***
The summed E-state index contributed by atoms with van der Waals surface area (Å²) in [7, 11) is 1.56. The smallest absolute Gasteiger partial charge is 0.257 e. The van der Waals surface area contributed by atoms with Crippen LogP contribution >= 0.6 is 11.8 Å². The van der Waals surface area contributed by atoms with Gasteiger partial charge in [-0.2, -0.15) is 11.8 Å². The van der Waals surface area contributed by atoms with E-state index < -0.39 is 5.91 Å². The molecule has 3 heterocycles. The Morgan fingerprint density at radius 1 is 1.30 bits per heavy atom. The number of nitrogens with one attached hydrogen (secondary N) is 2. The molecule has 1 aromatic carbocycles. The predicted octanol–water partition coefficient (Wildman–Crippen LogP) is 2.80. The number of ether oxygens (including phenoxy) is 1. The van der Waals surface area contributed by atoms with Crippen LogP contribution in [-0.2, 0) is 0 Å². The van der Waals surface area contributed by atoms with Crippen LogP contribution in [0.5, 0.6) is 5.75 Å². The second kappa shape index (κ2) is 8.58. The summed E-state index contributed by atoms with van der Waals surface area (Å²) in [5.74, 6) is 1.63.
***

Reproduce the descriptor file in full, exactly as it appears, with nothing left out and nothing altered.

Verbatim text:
The summed E-state index contributed by atoms with van der Waals surface area (Å²) in [7, 11) is 1.56. The smallest absolute Gasteiger partial charge is 0.257 e. The van der Waals surface area contributed by atoms with Crippen LogP contribution >= 0.6 is 11.8 Å². The van der Waals surface area contributed by atoms with Gasteiger partial charge in [-0.2, -0.15) is 11.8 Å². The van der Waals surface area contributed by atoms with E-state index < -0.39 is 5.91 Å². The molecule has 3 heterocycles. The Morgan fingerprint density at radius 1 is 1.30 bits per heavy atom. The number of nitrogens with one attached hydrogen (secondary N) is 2. The molecule has 1 aromatic carbocycles. The predicted octanol–water partition coefficient (Wildman–Crippen LogP) is 2.80. The number of ether oxygens (including phenoxy) is 1. The van der Waals surface area contributed by atoms with Crippen LogP contribution in [-0.2, 0) is 0 Å². The van der Waals surface area contributed by atoms with Crippen LogP contribution in [0.5, 0.6) is 5.75 Å². The second kappa shape index (κ2) is 8.58. The summed E-state index contributed by atoms with van der Waals surface area (Å²) in [5.74, 6) is 1.63.